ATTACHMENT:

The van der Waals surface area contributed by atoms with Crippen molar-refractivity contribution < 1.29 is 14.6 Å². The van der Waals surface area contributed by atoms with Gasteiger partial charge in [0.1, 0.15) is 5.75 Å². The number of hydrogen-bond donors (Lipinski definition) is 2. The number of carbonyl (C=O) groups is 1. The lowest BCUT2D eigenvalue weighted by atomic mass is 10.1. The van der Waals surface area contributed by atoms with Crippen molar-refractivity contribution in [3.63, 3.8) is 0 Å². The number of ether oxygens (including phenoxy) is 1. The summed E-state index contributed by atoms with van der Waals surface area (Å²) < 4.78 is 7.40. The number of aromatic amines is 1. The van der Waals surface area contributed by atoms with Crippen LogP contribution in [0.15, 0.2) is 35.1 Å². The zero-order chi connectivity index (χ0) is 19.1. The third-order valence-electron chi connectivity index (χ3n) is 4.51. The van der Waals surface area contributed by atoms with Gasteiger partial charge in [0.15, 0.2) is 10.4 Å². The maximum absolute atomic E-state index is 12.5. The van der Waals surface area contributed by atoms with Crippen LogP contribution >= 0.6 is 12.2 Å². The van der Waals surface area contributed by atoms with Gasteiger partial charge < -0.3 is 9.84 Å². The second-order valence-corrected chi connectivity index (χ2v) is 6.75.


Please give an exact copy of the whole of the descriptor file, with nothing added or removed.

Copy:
The van der Waals surface area contributed by atoms with Crippen molar-refractivity contribution < 1.29 is 14.6 Å². The van der Waals surface area contributed by atoms with Gasteiger partial charge in [0.1, 0.15) is 5.75 Å². The number of hydrogen-bond donors (Lipinski definition) is 2. The number of carbonyl (C=O) groups is 1. The lowest BCUT2D eigenvalue weighted by atomic mass is 10.1. The van der Waals surface area contributed by atoms with Crippen molar-refractivity contribution in [3.63, 3.8) is 0 Å². The number of ether oxygens (including phenoxy) is 1. The summed E-state index contributed by atoms with van der Waals surface area (Å²) < 4.78 is 7.40. The number of aromatic amines is 1. The van der Waals surface area contributed by atoms with Crippen LogP contribution in [0.15, 0.2) is 35.1 Å². The zero-order chi connectivity index (χ0) is 19.1. The third-order valence-electron chi connectivity index (χ3n) is 4.51. The van der Waals surface area contributed by atoms with Gasteiger partial charge in [0.15, 0.2) is 10.4 Å². The maximum absolute atomic E-state index is 12.5. The van der Waals surface area contributed by atoms with Crippen LogP contribution >= 0.6 is 12.2 Å². The van der Waals surface area contributed by atoms with Gasteiger partial charge < -0.3 is 9.84 Å². The second-order valence-corrected chi connectivity index (χ2v) is 6.75.